ReJIT Limitations in .NET 4.5

Anyone who’s read a newspaper in the past few weeks knows that the Profiling API in .NET 4.5 will supported a limited form of ReJIT.  Well, the news might not be that hot, but that’s what I tell myself.  I will be discussing the feature in depth in upcoming posts, but I thought my first post should be about what ReJIT will not be in 4.5.  Many folks who have asked for this feature have a pre-set list of sub-features in mind that of course will be supported by ReJIT, they think.  But many of those obvious sub-features will not be available in .NET 4.5.  That’s what this post is about.

Is ReJIT For You?

If you’re writing a monitoring tool, typically run in production, and…

If your tool is always on, always monitoring, but needs a way to fine-tune the amount of instrumentation it does without forcing the monitored application to restart, and…

If your tool instruments potentially everything, including framework assemblies like mscorlib, and you therefore disable the use of NGENd images and are willing to put up with longer startup times as a result, then…

ReJIT may be for you.

The ReJIT we plan to release in .NET 4.5 was designed with this scenario in mind.  As such, there are many potential sub-features of ReJIT that will not be available, because they are not essential for this scenario.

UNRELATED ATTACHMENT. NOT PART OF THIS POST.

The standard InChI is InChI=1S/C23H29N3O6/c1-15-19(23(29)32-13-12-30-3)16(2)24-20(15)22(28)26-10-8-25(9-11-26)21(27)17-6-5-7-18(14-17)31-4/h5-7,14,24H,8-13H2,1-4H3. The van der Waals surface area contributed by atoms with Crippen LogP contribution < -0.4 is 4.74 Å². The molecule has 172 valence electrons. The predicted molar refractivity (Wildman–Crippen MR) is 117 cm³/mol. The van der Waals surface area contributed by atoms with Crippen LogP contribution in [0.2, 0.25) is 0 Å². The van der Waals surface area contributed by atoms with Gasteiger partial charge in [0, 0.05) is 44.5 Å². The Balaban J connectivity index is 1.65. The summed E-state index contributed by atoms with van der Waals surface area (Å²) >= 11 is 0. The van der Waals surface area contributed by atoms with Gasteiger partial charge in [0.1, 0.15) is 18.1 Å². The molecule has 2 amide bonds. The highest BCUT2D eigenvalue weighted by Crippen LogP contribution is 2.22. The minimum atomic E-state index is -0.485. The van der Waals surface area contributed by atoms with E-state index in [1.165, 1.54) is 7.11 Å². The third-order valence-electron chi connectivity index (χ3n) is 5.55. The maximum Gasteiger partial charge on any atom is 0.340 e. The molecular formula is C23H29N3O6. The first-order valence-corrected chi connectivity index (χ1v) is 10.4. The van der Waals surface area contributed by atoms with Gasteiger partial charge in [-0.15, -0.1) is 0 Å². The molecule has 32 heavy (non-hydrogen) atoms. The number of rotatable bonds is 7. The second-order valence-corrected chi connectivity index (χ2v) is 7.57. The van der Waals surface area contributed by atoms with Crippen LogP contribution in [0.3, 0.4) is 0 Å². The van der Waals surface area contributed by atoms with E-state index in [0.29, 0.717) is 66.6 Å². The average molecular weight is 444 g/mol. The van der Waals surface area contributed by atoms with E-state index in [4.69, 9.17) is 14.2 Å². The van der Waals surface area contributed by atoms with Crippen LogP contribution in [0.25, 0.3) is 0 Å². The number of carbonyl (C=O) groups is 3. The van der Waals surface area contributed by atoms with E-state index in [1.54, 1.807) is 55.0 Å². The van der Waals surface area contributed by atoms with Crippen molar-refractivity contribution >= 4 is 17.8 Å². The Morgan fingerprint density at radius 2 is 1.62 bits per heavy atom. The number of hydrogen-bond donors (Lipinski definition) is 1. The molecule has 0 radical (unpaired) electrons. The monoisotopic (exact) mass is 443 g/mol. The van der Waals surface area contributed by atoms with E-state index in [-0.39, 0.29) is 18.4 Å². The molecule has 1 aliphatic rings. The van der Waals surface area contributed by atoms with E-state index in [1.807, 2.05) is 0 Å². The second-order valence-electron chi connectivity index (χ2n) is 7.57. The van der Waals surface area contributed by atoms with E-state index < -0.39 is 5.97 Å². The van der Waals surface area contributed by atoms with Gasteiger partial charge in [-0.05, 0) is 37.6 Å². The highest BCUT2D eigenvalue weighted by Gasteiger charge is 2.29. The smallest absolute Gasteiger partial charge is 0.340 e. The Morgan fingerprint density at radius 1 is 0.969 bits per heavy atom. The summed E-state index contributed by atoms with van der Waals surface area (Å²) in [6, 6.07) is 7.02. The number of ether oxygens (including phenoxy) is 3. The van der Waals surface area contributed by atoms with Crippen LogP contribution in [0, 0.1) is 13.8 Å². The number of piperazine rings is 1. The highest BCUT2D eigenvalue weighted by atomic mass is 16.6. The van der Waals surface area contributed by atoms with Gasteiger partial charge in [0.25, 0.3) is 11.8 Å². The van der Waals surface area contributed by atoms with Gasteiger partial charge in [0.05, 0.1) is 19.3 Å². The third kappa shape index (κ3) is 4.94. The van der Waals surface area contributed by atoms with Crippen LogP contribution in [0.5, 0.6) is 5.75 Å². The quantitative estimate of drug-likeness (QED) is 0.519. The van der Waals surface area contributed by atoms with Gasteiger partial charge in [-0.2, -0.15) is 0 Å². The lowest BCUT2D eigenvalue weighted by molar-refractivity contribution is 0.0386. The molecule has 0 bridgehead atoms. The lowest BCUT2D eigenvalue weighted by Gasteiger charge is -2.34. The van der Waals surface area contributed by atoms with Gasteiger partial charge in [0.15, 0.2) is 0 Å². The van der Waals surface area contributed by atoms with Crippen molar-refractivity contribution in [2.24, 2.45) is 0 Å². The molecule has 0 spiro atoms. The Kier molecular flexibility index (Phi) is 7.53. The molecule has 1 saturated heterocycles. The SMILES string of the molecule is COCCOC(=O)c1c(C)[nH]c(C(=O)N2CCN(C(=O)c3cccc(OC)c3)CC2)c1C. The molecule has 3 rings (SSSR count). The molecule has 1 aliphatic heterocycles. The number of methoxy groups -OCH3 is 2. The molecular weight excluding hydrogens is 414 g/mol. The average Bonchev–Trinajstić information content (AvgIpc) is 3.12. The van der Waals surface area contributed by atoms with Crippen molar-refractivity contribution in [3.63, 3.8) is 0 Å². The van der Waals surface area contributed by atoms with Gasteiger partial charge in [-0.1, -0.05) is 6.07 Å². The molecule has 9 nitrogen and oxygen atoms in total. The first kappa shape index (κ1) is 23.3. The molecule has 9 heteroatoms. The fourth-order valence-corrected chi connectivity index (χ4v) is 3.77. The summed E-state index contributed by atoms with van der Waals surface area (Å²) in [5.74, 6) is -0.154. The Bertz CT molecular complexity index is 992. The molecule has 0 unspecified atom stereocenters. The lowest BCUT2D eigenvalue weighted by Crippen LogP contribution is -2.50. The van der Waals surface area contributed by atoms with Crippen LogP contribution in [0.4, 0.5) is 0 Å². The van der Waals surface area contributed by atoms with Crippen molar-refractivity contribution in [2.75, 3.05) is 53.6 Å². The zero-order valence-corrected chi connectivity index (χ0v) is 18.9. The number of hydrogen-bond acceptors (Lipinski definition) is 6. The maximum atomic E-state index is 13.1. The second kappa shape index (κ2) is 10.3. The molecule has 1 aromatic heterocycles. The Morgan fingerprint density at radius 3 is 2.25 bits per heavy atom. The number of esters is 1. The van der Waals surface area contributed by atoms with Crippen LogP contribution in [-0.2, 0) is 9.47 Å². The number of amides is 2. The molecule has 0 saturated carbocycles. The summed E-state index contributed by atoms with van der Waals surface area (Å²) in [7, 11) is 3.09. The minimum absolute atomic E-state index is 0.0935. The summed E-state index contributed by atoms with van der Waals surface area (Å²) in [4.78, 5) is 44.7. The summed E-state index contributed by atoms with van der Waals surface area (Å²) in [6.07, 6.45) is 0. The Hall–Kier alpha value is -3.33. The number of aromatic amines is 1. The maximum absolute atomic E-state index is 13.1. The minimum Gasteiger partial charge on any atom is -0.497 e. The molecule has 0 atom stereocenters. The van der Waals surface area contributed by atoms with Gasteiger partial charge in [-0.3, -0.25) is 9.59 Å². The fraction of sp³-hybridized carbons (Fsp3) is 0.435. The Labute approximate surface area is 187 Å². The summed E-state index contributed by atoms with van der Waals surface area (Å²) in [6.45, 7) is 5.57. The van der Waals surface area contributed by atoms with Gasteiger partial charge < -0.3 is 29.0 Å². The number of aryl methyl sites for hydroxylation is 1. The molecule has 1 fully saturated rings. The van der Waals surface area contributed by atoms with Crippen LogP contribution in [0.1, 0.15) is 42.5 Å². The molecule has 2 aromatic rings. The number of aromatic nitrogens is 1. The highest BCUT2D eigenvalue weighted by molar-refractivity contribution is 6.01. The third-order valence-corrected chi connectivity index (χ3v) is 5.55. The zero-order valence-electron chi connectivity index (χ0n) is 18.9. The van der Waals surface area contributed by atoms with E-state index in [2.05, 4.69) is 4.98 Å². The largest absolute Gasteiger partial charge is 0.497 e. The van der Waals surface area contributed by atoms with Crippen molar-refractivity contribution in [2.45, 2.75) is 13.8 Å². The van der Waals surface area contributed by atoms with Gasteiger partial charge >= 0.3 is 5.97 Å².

List those Limitations!

ReJIT + Attach? No!

In order to enable ReJIT, your profiler must load at startup, and set an immutable flag in your Initialize method that enables the ReJIT functionality.


In order to set that ReJIT flag I just mentioned, you must also set a new flag which completely disables the use of NGENd images.  Kind of similar to the existing COR_PRF_USE_PROFILE_IMAGES flag, except even NGEN /Profile images (should they exist) will be ignored, and everything will be JITted, when you set this new flag.  This includes all framework assemblies like mscorlib.

Metadata changes in ModuleLoadFinished only

If you add any new methods, AssemblyRefs, MemberRefs, etc., your metadata changes must be done during the module’s ModuleLoadFinished callback.  This is not a new limitation, but it could be a surprise to some that it’s still a limitation even with ReJIT.  There is an exception to this.  If you need to create a new LocalVarSigToken, you may do this “late”, at ReJIT time, rather than early at ModuleLoadFinished time.

Memory reclaimed at AppDomain unload, not revert

ReJIT will include the ability to “revert” back to the original IL from the assembly.  Doing so, however, will not reclaim any memory that was allocated to support the ReJIT (e.g., the instrumented IL, the JITted code, internal bookkeeping, etc.)  This memory will be reclaimed when the containing AppDomain is unloaded.  And if the code is owned by the shared domain, then, well, that memory is never reclaimed.

ReJIT inlined functions?  No!

If function A inlines function B, then you cannot ReJIT function B.  Well, technically you can, you just won’t see the effect of that anytime A (or another inlining caller of B) is called.  The reason is that, even if you create your new, instrumented B’, A still inlined the original B.  So every time A is called, the code from the original B will be executed, and your B’ will be ignored.